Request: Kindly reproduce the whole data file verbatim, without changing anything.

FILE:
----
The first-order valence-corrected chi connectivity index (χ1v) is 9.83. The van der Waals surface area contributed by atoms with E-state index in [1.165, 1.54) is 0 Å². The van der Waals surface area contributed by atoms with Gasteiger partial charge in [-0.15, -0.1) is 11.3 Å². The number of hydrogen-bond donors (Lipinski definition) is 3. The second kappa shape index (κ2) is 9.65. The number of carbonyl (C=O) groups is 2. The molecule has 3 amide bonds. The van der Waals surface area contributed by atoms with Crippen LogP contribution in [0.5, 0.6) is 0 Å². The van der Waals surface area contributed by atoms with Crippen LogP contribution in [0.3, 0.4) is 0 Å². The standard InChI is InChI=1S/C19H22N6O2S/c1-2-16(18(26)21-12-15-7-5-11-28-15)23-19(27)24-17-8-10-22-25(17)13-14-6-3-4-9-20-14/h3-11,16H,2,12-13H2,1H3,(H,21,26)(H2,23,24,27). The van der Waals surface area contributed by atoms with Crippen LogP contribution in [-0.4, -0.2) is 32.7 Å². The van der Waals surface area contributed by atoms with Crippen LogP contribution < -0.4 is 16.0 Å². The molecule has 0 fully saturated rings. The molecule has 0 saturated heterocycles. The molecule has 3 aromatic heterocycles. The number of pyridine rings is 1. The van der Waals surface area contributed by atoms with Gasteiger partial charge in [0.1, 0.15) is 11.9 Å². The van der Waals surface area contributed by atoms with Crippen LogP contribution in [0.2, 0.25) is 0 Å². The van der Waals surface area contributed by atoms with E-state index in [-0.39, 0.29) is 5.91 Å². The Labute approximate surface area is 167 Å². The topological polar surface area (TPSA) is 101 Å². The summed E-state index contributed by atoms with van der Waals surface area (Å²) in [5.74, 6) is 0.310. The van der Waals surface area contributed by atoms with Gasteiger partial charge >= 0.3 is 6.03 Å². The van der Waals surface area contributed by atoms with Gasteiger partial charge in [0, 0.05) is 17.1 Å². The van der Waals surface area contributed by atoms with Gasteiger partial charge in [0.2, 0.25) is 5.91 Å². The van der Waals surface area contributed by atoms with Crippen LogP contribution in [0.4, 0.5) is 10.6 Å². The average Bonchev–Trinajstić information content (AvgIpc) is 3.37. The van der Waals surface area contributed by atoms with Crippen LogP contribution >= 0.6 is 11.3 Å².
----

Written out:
The first-order valence-corrected chi connectivity index (χ1v) is 9.83. The van der Waals surface area contributed by atoms with E-state index in [1.165, 1.54) is 0 Å². The van der Waals surface area contributed by atoms with Gasteiger partial charge in [-0.15, -0.1) is 11.3 Å². The number of hydrogen-bond donors (Lipinski definition) is 3. The second kappa shape index (κ2) is 9.65. The number of carbonyl (C=O) groups is 2. The molecule has 3 amide bonds. The van der Waals surface area contributed by atoms with Crippen LogP contribution in [0.5, 0.6) is 0 Å². The van der Waals surface area contributed by atoms with Crippen LogP contribution in [0.3, 0.4) is 0 Å². The standard InChI is InChI=1S/C19H22N6O2S/c1-2-16(18(26)21-12-15-7-5-11-28-15)23-19(27)24-17-8-10-22-25(17)13-14-6-3-4-9-20-14/h3-11,16H,2,12-13H2,1H3,(H,21,26)(H2,23,24,27). The van der Waals surface area contributed by atoms with Crippen LogP contribution in [-0.4, -0.2) is 32.7 Å². The van der Waals surface area contributed by atoms with Crippen LogP contribution < -0.4 is 16.0 Å². The molecule has 0 fully saturated rings. The molecule has 0 saturated heterocycles. The molecule has 3 aromatic heterocycles. The number of pyridine rings is 1. The van der Waals surface area contributed by atoms with Gasteiger partial charge in [0.1, 0.15) is 11.9 Å². The van der Waals surface area contributed by atoms with Crippen LogP contribution in [0.2, 0.25) is 0 Å². The van der Waals surface area contributed by atoms with E-state index in [-0.39, 0.29) is 5.91 Å². The Labute approximate surface area is 167 Å². The topological polar surface area (TPSA) is 101 Å². The summed E-state index contributed by atoms with van der Waals surface area (Å²) in [5.74, 6) is 0.310. The van der Waals surface area contributed by atoms with Gasteiger partial charge >= 0.3 is 6.03 Å². The van der Waals surface area contributed by atoms with Gasteiger partial charge in [0, 0.05) is 17.1 Å². The van der Waals surface area contributed by atoms with Gasteiger partial charge in [0.2, 0.25) is 5.91 Å². The van der Waals surface area contributed by atoms with Crippen LogP contribution in [0.4, 0.5) is 10.6 Å². The average Bonchev–Trinajstić information content (AvgIpc) is 3.37. The van der Waals surface area contributed by atoms with Crippen LogP contribution >= 0.6 is 11.3 Å².